N.B. Unless otherwise stated, all texts and illustrations copyright by Michael Peyron. Material from same may be quoted in compliance with current academic practice.


Publié dans Tour Operator Watch | Pas de Commentaire »

Tour Operator Watch 9 May 2010

Posté par Michael Peyron le 4 mai 2010

            Tour Operator Watch 9: May 2010

                   (Spring 2009 – spring 2010)

                                           By Michael PEYRON 

Last hike to Imilchil (May 2009) 


Fred and Bashir emerging from Tiboulkheirin forest; Ighil ou Ahbari (3042m) in background (photo: M.Peyron) 

Wednesday, May 20. Now that the upgraded Tounfit-Anefgou road-link bypasses Aqqa n-Wiyyad, via Tamalout and Sloult, we felt it was time for a last bash along the classic three-day Tounfit-Imilchil route. By taxi from Ifrane to Tounfit we headed, yours faithfully and two ideal companions – Fred the friendly Frenchman and Bashir the congenial Pakistani. Then, encumbered with our back-packs and trekking poles, came the hot afternoon grind to Assaka through Tiboulkheirin cedars, the crawl up to and along Amalou n-Tezra ridge proving particularly tedious. In Assaka were made welcome by Sidi Lho – quite like old times!

Sidi Lho explained that Anefgou people had slighty overdone things, taking advantage of child deaths in winter of 2006/2007 to prize benefits out of central government, just as the Ayt Abdi n-Qusar had done in early 2009. Though the deaths were real enough, countless other Atlas mountain communities, such as Assaka and nearby villages were just as badly off and equally deserving of official help, especially when winter snows caused roofs to collapse, let alone hardship in various other forms. Not that Assaka itself had been forgotten: a telecommunications mast now adorned a nearby knoll, at least allowing locals to obtain rizzu (a signal) on their mobile phones, thus guaranteeing a link with the outside world.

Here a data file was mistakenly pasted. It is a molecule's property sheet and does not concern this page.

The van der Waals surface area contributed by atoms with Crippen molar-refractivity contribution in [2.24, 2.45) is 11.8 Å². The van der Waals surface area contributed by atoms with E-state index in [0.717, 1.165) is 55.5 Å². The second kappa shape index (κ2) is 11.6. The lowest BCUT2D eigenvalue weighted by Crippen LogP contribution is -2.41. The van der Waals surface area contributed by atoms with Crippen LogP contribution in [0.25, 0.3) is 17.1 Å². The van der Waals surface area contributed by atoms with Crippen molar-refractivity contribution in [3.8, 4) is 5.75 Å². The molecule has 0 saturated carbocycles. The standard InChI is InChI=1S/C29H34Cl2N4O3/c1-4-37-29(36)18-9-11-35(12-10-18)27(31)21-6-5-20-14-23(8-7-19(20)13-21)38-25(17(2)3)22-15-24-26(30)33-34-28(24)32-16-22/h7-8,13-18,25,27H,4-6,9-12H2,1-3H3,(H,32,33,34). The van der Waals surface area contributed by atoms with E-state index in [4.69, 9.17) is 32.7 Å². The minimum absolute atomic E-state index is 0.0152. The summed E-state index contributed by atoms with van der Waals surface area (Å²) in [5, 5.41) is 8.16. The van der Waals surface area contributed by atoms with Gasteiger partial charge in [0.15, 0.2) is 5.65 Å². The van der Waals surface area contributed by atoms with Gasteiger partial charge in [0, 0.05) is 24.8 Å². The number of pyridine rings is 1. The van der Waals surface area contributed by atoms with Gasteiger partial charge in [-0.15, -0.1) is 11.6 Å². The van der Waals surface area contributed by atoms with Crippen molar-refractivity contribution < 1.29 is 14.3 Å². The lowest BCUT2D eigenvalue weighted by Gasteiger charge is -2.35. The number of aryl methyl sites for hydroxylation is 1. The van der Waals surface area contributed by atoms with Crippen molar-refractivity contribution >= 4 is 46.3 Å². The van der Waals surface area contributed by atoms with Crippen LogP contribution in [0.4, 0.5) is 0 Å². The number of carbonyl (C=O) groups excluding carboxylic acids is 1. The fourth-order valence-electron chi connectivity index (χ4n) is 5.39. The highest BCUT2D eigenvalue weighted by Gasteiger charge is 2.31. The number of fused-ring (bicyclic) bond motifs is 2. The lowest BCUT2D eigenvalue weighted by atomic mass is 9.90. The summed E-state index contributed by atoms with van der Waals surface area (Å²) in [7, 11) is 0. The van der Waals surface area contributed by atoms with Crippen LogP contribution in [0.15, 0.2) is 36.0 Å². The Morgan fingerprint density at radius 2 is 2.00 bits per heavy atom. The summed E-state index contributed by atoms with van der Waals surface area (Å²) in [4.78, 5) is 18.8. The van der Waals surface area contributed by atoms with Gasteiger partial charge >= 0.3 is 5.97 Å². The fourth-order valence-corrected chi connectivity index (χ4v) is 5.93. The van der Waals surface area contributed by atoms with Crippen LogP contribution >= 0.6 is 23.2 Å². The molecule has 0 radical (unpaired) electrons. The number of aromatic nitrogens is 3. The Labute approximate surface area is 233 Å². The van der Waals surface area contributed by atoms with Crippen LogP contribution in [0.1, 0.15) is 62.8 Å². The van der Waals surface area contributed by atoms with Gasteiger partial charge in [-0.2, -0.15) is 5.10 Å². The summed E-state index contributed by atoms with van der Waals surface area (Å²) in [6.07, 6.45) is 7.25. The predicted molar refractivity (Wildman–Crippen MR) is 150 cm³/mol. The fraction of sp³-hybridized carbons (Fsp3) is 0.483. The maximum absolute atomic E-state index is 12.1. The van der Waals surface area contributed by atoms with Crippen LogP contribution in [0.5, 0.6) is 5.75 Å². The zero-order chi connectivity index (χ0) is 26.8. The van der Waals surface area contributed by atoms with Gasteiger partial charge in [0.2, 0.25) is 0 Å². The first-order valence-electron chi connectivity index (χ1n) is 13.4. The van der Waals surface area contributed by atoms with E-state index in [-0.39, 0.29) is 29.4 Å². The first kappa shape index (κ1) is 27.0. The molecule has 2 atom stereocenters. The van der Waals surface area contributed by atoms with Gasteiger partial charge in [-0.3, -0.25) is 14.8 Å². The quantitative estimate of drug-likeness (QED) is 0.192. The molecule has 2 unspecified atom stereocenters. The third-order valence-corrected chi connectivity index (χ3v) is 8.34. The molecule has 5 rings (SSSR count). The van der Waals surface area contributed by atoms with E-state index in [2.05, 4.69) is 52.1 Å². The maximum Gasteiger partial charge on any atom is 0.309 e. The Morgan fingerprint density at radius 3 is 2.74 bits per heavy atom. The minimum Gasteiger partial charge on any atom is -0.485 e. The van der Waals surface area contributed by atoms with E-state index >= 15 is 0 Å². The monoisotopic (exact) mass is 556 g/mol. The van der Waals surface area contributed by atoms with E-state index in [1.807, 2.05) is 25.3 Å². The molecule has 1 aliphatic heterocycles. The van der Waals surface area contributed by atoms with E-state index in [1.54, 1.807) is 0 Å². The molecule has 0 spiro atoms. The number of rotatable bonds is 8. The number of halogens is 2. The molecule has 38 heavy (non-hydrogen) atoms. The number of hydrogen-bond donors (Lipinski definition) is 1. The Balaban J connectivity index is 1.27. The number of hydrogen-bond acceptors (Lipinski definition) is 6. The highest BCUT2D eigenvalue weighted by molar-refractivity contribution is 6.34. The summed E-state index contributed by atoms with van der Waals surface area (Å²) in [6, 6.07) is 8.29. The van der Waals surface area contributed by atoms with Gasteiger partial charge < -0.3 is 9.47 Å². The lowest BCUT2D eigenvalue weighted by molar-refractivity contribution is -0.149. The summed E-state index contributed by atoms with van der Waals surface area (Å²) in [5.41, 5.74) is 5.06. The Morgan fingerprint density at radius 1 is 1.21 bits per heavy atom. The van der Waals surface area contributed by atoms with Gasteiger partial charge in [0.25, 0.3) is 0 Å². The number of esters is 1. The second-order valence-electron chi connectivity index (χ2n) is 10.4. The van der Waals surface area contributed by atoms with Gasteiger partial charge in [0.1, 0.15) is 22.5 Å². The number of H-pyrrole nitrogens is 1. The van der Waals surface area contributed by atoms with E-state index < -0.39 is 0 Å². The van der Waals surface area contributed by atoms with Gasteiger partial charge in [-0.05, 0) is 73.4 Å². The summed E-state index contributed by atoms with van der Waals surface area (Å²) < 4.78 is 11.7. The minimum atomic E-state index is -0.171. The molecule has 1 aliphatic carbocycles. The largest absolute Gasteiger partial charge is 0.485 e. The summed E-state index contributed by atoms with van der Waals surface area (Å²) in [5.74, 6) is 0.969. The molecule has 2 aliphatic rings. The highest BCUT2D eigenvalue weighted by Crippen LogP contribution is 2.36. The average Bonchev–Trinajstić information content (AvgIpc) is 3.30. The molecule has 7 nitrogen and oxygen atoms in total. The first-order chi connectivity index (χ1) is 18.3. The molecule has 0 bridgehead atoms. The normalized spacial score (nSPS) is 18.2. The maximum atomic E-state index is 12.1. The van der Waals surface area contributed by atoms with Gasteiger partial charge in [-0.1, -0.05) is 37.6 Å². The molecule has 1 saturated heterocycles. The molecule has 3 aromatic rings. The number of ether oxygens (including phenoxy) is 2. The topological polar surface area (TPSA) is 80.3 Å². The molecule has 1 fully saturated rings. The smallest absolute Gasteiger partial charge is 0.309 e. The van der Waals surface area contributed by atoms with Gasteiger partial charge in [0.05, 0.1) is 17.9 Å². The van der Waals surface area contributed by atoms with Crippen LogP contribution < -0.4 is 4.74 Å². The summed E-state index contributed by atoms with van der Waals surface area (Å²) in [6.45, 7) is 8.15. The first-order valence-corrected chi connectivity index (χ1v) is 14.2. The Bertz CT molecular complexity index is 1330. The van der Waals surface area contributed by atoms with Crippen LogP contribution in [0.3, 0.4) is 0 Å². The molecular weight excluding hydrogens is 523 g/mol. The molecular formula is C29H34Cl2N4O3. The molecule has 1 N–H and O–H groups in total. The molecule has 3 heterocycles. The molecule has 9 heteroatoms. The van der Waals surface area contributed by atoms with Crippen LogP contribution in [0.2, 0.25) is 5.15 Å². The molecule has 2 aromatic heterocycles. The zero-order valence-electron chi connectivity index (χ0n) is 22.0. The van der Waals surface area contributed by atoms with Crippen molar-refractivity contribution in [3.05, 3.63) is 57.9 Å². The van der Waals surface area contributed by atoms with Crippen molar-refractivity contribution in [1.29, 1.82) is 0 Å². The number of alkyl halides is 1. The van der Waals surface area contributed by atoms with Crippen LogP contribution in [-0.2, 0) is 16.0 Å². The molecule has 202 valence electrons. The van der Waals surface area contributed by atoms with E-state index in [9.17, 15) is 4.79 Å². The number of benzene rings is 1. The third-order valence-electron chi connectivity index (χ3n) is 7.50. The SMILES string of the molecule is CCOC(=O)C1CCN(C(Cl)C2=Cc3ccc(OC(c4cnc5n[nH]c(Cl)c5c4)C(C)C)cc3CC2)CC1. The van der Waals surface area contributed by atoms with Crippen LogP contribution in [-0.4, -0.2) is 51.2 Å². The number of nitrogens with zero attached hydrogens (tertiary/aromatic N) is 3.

Afternoon plod along Amalou n-Tezra; Lemri village on left (photo: M. Peyron) 

Thursday, May 21. Melt-water was swirling almost knee-deep in Tadrout canyon, but Sidi Lho saw us safely as far as gorge exit. Further on, logging trucks had churned up the soil to such an extent that we missed turn-off up through cedar forest to Tizi n-Ayt Brahim. Two fruitless forays later, involving unhealthy foot-slogging up and down side-ravines, we were finally back on course. Peyron, you old bastard, you’re losing your touch!

After Bashir had at times lacked balance on final gradient to col, we treated ourselves to a well-earned rest. South-west the mountains unfurled unimpeded to the Lakes Plateau. Not the slightest hint of TO presence in the area. In fact, for logistical and other reasons the big outfits appear to have more or less abandoned this stretch of the Atlas Mountains, leaving it to small private parties. This could prove a positive development.